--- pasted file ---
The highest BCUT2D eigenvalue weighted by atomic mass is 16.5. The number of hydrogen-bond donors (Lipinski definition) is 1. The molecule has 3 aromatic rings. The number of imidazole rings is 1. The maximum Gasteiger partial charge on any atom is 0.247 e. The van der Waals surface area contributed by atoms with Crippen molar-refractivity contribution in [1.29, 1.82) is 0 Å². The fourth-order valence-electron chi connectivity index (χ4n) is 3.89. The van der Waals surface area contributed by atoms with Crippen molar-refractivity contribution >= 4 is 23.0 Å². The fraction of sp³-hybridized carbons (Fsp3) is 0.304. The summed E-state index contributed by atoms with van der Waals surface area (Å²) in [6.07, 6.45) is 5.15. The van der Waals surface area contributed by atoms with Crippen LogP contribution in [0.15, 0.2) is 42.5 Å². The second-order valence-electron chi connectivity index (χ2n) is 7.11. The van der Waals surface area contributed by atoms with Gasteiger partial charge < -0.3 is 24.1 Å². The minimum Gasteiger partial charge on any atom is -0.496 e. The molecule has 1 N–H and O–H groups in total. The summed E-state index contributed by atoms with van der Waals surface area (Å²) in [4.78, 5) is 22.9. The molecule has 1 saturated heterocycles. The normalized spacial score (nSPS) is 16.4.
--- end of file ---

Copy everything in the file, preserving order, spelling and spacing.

The highest BCUT2D eigenvalue weighted by atomic mass is 16.5. The number of hydrogen-bond donors (Lipinski definition) is 1. The molecule has 3 aromatic rings. The number of imidazole rings is 1. The maximum Gasteiger partial charge on any atom is 0.247 e. The van der Waals surface area contributed by atoms with Crippen molar-refractivity contribution in [1.29, 1.82) is 0 Å². The fourth-order valence-electron chi connectivity index (χ4n) is 3.89. The van der Waals surface area contributed by atoms with Crippen molar-refractivity contribution >= 4 is 23.0 Å². The fraction of sp³-hybridized carbons (Fsp3) is 0.304. The summed E-state index contributed by atoms with van der Waals surface area (Å²) in [6.07, 6.45) is 5.15. The van der Waals surface area contributed by atoms with Crippen LogP contribution in [0.15, 0.2) is 42.5 Å². The second-order valence-electron chi connectivity index (χ2n) is 7.11. The van der Waals surface area contributed by atoms with Gasteiger partial charge < -0.3 is 24.1 Å². The minimum Gasteiger partial charge on any atom is -0.496 e. The molecule has 1 N–H and O–H groups in total. The summed E-state index contributed by atoms with van der Waals surface area (Å²) in [4.78, 5) is 22.9. The molecule has 1 saturated heterocycles. The normalized spacial score (nSPS) is 16.4.